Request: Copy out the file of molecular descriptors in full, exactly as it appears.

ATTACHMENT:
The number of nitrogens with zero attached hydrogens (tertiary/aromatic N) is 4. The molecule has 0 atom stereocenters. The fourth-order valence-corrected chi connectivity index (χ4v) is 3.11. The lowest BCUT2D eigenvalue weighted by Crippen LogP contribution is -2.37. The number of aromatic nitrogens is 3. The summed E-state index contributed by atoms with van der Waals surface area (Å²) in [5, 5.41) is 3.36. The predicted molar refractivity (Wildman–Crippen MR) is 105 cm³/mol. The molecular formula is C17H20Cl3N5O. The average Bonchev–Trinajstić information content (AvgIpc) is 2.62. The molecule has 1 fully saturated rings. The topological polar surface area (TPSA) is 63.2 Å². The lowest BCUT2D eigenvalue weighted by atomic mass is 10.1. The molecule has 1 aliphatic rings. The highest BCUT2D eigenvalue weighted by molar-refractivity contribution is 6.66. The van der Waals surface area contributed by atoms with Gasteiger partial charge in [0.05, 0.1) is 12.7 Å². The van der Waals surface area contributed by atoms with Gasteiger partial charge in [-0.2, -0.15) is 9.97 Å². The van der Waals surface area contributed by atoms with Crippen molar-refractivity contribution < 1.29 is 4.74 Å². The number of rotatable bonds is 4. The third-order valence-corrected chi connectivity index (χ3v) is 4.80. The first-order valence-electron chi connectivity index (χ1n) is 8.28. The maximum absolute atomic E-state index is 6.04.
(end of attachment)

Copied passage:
The number of nitrogens with zero attached hydrogens (tertiary/aromatic N) is 4. The molecule has 0 atom stereocenters. The fourth-order valence-corrected chi connectivity index (χ4v) is 3.11. The lowest BCUT2D eigenvalue weighted by Crippen LogP contribution is -2.37. The number of aromatic nitrogens is 3. The summed E-state index contributed by atoms with van der Waals surface area (Å²) in [5, 5.41) is 3.36. The predicted molar refractivity (Wildman–Crippen MR) is 105 cm³/mol. The molecular formula is C17H20Cl3N5O. The average Bonchev–Trinajstić information content (AvgIpc) is 2.62. The molecule has 1 fully saturated rings. The topological polar surface area (TPSA) is 63.2 Å². The lowest BCUT2D eigenvalue weighted by atomic mass is 10.1. The molecule has 1 aliphatic rings. The highest BCUT2D eigenvalue weighted by molar-refractivity contribution is 6.66. The van der Waals surface area contributed by atoms with Gasteiger partial charge in [0.05, 0.1) is 12.7 Å². The van der Waals surface area contributed by atoms with Gasteiger partial charge in [-0.2, -0.15) is 9.97 Å². The van der Waals surface area contributed by atoms with Crippen molar-refractivity contribution < 1.29 is 4.74 Å². The number of rotatable bonds is 4. The third-order valence-corrected chi connectivity index (χ3v) is 4.80. The first-order valence-electron chi connectivity index (χ1n) is 8.28. The maximum absolute atomic E-state index is 6.04.